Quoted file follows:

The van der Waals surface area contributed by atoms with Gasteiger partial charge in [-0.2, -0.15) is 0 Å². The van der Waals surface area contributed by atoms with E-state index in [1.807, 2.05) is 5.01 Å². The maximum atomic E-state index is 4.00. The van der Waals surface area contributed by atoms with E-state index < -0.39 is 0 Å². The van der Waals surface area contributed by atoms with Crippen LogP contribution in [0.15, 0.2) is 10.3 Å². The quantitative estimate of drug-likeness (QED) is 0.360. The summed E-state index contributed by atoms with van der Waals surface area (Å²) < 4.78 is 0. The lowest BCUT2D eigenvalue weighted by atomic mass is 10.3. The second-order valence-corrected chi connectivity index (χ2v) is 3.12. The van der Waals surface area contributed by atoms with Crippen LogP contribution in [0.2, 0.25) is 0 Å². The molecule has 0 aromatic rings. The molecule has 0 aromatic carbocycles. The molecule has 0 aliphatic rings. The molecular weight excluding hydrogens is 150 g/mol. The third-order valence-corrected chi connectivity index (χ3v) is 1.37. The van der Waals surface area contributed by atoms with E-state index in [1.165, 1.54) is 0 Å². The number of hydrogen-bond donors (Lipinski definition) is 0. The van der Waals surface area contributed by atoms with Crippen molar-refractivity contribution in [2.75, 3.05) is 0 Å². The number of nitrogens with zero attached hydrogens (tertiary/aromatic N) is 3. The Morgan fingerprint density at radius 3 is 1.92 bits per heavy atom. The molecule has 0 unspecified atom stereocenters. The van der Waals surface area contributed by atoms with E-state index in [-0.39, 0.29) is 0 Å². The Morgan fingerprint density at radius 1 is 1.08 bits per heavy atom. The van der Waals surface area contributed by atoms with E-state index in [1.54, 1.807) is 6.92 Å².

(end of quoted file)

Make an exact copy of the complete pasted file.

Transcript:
The van der Waals surface area contributed by atoms with Gasteiger partial charge in [-0.2, -0.15) is 0 Å². The van der Waals surface area contributed by atoms with E-state index in [1.807, 2.05) is 5.01 Å². The maximum atomic E-state index is 4.00. The van der Waals surface area contributed by atoms with E-state index < -0.39 is 0 Å². The van der Waals surface area contributed by atoms with Crippen LogP contribution in [0.15, 0.2) is 10.3 Å². The quantitative estimate of drug-likeness (QED) is 0.360. The summed E-state index contributed by atoms with van der Waals surface area (Å²) < 4.78 is 0. The lowest BCUT2D eigenvalue weighted by atomic mass is 10.3. The second-order valence-corrected chi connectivity index (χ2v) is 3.12. The van der Waals surface area contributed by atoms with Crippen LogP contribution in [0.2, 0.25) is 0 Å². The molecule has 0 aromatic rings. The molecule has 0 aromatic carbocycles. The molecule has 0 aliphatic rings. The molecular weight excluding hydrogens is 150 g/mol. The third-order valence-corrected chi connectivity index (χ3v) is 1.37. The van der Waals surface area contributed by atoms with E-state index in [1.165, 1.54) is 0 Å². The number of hydrogen-bond donors (Lipinski definition) is 0. The van der Waals surface area contributed by atoms with Crippen molar-refractivity contribution in [2.75, 3.05) is 0 Å². The number of nitrogens with zero attached hydrogens (tertiary/aromatic N) is 3. The Morgan fingerprint density at radius 3 is 1.92 bits per heavy atom. The molecule has 0 unspecified atom stereocenters. The van der Waals surface area contributed by atoms with E-state index in [-0.39, 0.29) is 0 Å². The Morgan fingerprint density at radius 1 is 1.08 bits per heavy atom. The van der Waals surface area contributed by atoms with E-state index in [1.54, 1.807) is 6.92 Å².